The Malik Report
by George Malik on 10/31/12 at 03:58 AM ET
I'm about a week from returning from my uber-virus, but given that the Winter Classic and the Hockeytown Winter Festival will be canceled today or tomorrow, I need to state the obivous:
Let there be no mistake. When the NHL cancels the Winter Classic and, as the Free Press's Helene St. James has noted, pulls its rink from Comerica Park, it will have declared nuclear war upon not only the NHLPA, but also its most fervent fans--and business partners.
For the sake of removing negotiating leverage, I believe that the NHL will simply cancel the season unless the NHLPA capitulates and agrees to a CBA that not only slashes player wages and mobility for the sake of pure greed--and a retroactive idiot-proofing of the CBA that punitively damages both the general managers who signed players to "lifetime contracts" and those who represent the league's highest wage-earners and fan favorites--but also ensures that the "kick the can" policies of a league unwilling to address the fundamental deficiencies of its current 30-team business model will almost certainly lock out its players for a fourth time.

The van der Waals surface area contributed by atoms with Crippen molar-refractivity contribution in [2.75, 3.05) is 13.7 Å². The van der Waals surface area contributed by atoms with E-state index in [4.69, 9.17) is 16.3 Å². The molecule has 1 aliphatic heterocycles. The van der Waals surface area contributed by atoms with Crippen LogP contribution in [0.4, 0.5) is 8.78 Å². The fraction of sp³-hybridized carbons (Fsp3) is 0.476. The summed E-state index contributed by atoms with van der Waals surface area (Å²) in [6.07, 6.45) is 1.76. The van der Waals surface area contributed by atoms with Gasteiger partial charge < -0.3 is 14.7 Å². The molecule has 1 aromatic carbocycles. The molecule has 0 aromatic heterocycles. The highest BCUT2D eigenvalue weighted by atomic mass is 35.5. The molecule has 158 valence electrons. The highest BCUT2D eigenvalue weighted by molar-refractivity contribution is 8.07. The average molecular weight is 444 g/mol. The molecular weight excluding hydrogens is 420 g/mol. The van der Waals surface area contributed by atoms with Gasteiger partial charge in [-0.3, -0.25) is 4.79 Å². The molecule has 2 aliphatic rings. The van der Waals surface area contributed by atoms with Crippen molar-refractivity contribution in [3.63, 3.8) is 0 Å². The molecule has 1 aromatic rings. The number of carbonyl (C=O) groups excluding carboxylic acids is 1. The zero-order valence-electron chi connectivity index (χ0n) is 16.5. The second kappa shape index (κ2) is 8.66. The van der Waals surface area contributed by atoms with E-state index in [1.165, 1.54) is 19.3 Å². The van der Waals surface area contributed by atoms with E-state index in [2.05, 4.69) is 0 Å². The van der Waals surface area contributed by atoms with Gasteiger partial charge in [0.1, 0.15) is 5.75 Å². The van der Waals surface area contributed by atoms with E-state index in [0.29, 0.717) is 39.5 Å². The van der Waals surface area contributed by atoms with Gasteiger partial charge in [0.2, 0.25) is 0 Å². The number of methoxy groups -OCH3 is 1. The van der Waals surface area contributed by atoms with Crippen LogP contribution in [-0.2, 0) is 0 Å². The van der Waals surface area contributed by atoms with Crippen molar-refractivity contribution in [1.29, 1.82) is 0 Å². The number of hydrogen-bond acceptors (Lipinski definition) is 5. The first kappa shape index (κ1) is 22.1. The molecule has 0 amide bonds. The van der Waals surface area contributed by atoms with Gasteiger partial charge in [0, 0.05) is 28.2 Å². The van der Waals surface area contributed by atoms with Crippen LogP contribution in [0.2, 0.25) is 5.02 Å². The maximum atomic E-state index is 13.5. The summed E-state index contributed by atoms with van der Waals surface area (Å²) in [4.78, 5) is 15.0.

In my opinion, the only question that will remain is when the Gary Bettman, Bill Daly and the Board of Governors make Jimmy Devellano's promise to Howard Berger that the season would be, "Very easy to cancel, very easy, believe me!" reality. The Board of Governors' out-of-hand dismissals of the NHLPA's counter-proposals have understated the fact that they wholeheartedly approve of the tactics of a commissioner who wants to burn down the village in order to save it, and to do so for the third time in eighteen years...